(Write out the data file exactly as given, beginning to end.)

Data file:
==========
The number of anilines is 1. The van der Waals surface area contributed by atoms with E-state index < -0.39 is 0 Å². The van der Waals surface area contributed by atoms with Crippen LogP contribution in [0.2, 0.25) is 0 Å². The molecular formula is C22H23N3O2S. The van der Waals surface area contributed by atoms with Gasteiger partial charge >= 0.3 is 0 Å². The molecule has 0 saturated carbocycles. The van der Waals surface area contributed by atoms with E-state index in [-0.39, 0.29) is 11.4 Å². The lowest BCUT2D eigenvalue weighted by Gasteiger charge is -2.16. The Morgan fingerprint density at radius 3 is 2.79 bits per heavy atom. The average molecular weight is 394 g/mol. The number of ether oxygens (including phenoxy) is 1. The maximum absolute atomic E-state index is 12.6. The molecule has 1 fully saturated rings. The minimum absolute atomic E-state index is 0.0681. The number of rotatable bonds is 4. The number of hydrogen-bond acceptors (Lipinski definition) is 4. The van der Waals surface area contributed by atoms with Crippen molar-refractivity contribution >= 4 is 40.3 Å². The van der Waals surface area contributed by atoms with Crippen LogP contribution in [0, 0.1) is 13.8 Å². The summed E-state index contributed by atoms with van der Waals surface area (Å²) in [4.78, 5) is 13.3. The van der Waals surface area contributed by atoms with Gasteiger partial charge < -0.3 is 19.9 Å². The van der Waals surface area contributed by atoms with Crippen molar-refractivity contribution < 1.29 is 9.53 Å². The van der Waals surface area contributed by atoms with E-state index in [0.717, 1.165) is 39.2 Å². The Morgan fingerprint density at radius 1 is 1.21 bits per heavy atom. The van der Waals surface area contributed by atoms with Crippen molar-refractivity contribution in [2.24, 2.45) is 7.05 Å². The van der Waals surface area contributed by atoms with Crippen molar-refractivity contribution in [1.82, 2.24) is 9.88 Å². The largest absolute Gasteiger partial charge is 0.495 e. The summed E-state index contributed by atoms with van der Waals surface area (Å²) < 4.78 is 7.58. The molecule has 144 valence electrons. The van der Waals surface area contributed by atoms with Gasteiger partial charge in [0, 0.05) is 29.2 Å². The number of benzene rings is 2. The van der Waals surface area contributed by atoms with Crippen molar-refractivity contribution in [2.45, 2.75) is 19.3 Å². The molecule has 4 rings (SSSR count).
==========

The number of anilines is 1. The van der Waals surface area contributed by atoms with E-state index < -0.39 is 0 Å². The van der Waals surface area contributed by atoms with Crippen LogP contribution in [0.2, 0.25) is 0 Å². The molecular formula is C22H23N3O2S. The van der Waals surface area contributed by atoms with Gasteiger partial charge >= 0.3 is 0 Å². The molecule has 0 saturated carbocycles. The van der Waals surface area contributed by atoms with E-state index in [-0.39, 0.29) is 11.4 Å². The lowest BCUT2D eigenvalue weighted by Gasteiger charge is -2.16. The Morgan fingerprint density at radius 3 is 2.79 bits per heavy atom. The average molecular weight is 394 g/mol. The number of ether oxygens (including phenoxy) is 1. The maximum absolute atomic E-state index is 12.6. The molecule has 1 fully saturated rings. The minimum absolute atomic E-state index is 0.0681. The number of rotatable bonds is 4. The number of hydrogen-bond acceptors (Lipinski definition) is 4. The van der Waals surface area contributed by atoms with Crippen molar-refractivity contribution >= 4 is 40.3 Å². The van der Waals surface area contributed by atoms with Crippen LogP contribution in [0, 0.1) is 13.8 Å². The summed E-state index contributed by atoms with van der Waals surface area (Å²) in [4.78, 5) is 13.3. The van der Waals surface area contributed by atoms with Gasteiger partial charge < -0.3 is 19.9 Å². The van der Waals surface area contributed by atoms with Crippen molar-refractivity contribution < 1.29 is 9.53 Å². The van der Waals surface area contributed by atoms with E-state index in [0.717, 1.165) is 39.2 Å². The Morgan fingerprint density at radius 1 is 1.21 bits per heavy atom. The van der Waals surface area contributed by atoms with Crippen molar-refractivity contribution in [2.24, 2.45) is 7.05 Å². The van der Waals surface area contributed by atoms with Crippen molar-refractivity contribution in [1.82, 2.24) is 9.88 Å². The largest absolute Gasteiger partial charge is 0.495 e. The summed E-state index contributed by atoms with van der Waals surface area (Å²) < 4.78 is 7.58. The molecule has 144 valence electrons. The van der Waals surface area contributed by atoms with Gasteiger partial charge in [0, 0.05) is 29.2 Å². The number of benzene rings is 2. The van der Waals surface area contributed by atoms with Crippen molar-refractivity contribution in [2.45, 2.75) is 19.3 Å². The molecule has 4 rings (SSSR count).